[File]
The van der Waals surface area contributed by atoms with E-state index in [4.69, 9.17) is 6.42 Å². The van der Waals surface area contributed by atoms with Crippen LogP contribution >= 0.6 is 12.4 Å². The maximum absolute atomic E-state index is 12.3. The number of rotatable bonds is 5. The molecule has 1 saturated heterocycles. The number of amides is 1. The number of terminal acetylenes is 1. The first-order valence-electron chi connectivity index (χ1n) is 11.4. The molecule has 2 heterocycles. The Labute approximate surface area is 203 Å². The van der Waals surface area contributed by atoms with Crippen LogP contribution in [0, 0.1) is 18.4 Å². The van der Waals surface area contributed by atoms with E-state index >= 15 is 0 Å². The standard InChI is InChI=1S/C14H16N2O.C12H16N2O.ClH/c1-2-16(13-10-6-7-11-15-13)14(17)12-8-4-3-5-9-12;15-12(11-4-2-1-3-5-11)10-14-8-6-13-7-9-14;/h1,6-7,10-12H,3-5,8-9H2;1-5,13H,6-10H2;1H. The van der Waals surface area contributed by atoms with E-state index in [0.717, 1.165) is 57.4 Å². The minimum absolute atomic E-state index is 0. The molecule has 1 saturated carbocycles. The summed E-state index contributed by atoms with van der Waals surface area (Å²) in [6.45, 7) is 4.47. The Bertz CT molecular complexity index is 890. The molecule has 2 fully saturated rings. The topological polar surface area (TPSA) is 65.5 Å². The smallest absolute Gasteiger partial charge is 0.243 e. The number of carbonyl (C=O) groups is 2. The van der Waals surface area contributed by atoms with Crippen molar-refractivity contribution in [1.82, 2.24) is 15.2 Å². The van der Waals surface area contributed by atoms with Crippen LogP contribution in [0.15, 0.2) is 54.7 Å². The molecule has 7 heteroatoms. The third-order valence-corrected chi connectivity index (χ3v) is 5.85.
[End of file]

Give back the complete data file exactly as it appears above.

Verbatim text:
The van der Waals surface area contributed by atoms with E-state index in [4.69, 9.17) is 6.42 Å². The van der Waals surface area contributed by atoms with Crippen LogP contribution >= 0.6 is 12.4 Å². The maximum absolute atomic E-state index is 12.3. The number of rotatable bonds is 5. The molecule has 1 saturated heterocycles. The number of amides is 1. The number of terminal acetylenes is 1. The first-order valence-electron chi connectivity index (χ1n) is 11.4. The molecule has 2 heterocycles. The Labute approximate surface area is 203 Å². The van der Waals surface area contributed by atoms with Crippen LogP contribution in [0, 0.1) is 18.4 Å². The van der Waals surface area contributed by atoms with E-state index >= 15 is 0 Å². The standard InChI is InChI=1S/C14H16N2O.C12H16N2O.ClH/c1-2-16(13-10-6-7-11-15-13)14(17)12-8-4-3-5-9-12;15-12(11-4-2-1-3-5-11)10-14-8-6-13-7-9-14;/h1,6-7,10-12H,3-5,8-9H2;1-5,13H,6-10H2;1H. The van der Waals surface area contributed by atoms with E-state index in [0.717, 1.165) is 57.4 Å². The minimum absolute atomic E-state index is 0. The molecule has 1 saturated carbocycles. The summed E-state index contributed by atoms with van der Waals surface area (Å²) in [6.45, 7) is 4.47. The Bertz CT molecular complexity index is 890. The molecule has 2 fully saturated rings. The topological polar surface area (TPSA) is 65.5 Å². The smallest absolute Gasteiger partial charge is 0.243 e. The number of carbonyl (C=O) groups is 2. The van der Waals surface area contributed by atoms with Crippen molar-refractivity contribution in [1.82, 2.24) is 15.2 Å². The van der Waals surface area contributed by atoms with Crippen LogP contribution in [0.15, 0.2) is 54.7 Å². The molecule has 7 heteroatoms. The third-order valence-corrected chi connectivity index (χ3v) is 5.85.